On a brisk afternoon 50 years ago, Timothy Hyman snapped pictures as officials cut a ribbon to open the newest stretch of Interstate 95, connecting Baltimore to Delaware and onward north to Maine.
Amid the large crowd gathered at the Maryland-Delaware border, Hyman still remembers the civil rights advocates picketing just outside his frame, calling for the interstate to be interracial and to further advance their cause.
In that moment, Hyman said he saw a dual promise — of travel without congestion, but also without oppression.
As a black photographer from Baltimore working for the Maryland Traffic Safety Commission, Hyman, now 76 and still a state employee, had a working knowledge of how congested roads in the Baltimore region were. He also had been turned away many times at segregated lunch counters and motels along those roads.
"I remember it quite a bit," he said of that day, Nov. 14, 1963. "It was things we had to overcome."
Today, Interstate 95 remains a culturally significant force for change, an artery of personal significance for many and an economic backbone for the Eastern Seaboard, said Dan McNichol, writer of "The Roads that Built America."
"It facilitated and accelerated growth already in progress," McNichol said. "It generates energy through all those states."
According to the I-95 Corridor Coalition, an alliance of transportation and public safety agencies from Florida to Maine, about 110 million people live in jurisdictions directly served by the highway, up from 40 million in 1960, when the project's coastal connectivity was just an idea.
Those jurisdictions today represent 10 percent of the nation's land area and 37 percent of its population.
The highway system is the backbone of an East Coast economy measured in trillions of dollars that represents more than one-third of U.S. jobs and gross domestic product, according to the coalition. Considered alone, the region would be the world's second-largest economy, the coalition says.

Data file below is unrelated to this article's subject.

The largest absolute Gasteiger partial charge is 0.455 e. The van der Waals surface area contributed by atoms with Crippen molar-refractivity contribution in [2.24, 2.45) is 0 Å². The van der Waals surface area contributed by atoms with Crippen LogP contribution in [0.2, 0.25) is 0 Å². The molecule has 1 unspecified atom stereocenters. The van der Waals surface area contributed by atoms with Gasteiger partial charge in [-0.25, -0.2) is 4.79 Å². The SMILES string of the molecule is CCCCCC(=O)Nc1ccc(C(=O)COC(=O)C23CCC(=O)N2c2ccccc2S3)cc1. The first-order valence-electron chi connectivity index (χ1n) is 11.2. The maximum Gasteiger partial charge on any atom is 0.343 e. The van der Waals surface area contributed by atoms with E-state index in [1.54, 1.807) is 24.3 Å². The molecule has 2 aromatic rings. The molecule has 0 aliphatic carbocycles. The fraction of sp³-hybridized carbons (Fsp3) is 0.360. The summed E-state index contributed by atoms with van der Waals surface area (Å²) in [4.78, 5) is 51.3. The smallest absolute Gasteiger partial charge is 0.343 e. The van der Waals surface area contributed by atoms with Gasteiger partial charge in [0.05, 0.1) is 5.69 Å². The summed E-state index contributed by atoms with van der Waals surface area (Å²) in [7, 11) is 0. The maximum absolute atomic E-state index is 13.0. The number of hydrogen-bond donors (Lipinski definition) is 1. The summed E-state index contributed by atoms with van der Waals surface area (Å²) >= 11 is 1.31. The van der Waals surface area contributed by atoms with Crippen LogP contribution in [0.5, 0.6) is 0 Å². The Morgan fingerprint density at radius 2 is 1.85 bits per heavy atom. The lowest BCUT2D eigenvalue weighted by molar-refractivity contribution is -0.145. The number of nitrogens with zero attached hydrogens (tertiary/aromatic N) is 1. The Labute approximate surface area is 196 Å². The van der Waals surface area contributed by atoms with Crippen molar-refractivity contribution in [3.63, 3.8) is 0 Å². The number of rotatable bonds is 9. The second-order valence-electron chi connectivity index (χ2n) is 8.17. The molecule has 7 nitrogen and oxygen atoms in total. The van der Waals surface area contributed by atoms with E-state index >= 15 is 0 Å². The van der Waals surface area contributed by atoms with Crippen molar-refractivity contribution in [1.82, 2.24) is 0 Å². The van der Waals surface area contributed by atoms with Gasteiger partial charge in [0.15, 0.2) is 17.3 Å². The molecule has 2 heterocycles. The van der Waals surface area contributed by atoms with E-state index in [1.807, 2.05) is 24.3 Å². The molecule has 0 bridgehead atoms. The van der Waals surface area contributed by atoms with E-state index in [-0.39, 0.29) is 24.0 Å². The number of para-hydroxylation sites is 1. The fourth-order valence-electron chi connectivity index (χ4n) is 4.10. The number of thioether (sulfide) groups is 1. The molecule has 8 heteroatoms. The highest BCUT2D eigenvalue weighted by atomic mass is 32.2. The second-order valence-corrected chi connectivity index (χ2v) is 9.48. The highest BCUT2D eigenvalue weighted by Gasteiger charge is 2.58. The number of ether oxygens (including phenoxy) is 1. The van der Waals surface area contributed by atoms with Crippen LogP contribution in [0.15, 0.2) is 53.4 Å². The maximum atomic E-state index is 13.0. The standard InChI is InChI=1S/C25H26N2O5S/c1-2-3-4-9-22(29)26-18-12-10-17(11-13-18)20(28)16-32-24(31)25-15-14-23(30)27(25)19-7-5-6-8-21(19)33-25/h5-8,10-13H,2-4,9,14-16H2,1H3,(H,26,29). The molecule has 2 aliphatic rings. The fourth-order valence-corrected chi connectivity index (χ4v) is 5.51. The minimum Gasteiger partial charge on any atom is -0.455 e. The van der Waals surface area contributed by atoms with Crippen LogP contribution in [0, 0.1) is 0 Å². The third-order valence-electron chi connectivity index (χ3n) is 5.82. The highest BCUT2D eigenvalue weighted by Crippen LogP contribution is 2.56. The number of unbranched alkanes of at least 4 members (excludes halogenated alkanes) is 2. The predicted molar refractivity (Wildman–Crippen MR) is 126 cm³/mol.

"Besides breaking through the Mason-Dixon Line and literally opening up the South and paving over Tobacco Road, it freed up commerce," McNichol said. "I think its fame is yet to be understood. It's so depended upon. It's so necessary in people's lives. It's become part of them."
Along with much of the Baltimore Beltway, Interstate 95 opened to the region's drivers in 1963 after nine years of "planning, mind-making-up and mind-changing, legislative brawling and administrative postponing," as a Baltimore Sun article put it at the time.
But I-95's construction was rapid, with its more than 40-mile Maryland stretch built in less than two years.
Tolls, which had been a major source of delay and dispute among state planners, were instituted — originally $1 for cars — but drivers, including local commuters in small towns close to the highway, were undeterred, flocking to the road.
By that time, traffic on U.S. 40, the major artery through Baltimore and Harford counties, was horribly congested. The road had 21 traffic signals, 87 intersections and more than 1,000 commercial and private entrances in the stretch spanned by the new interstate. There were also many accidents on the road, also known as Pulaski Highway, with about 20 fatalities a year.
"There was a really bad one between Baltimore and Aberdeen at least once a week, and you would have God knows how many smaller ones," said Charles Anderson, a lifelong Harford resident who owned a farm equipment, feed and lumber business along Pulaski Highway then.
Interstate 95 offered an easy alternative.
"People took to it by choice," McNichol said. "They could have stayed on the old romantic roads but they flocked to it because it got them places so much faster."
Interstate 95 zoomed parallel to the gritty stoplight corridors of Americana motels and mom-and-pop lunch counters. In some parts of the country, the highway tore through poor neighborhoods — where land was cheapest — displacing urban homes and disenfranchising the poor, said Thomas Zeller, an associate professor who teaches transportation history at the University of Maryland, College Park.
Some took to protesting with signs that read "No White Man's Roads through Black Man's Homes," Zeller said.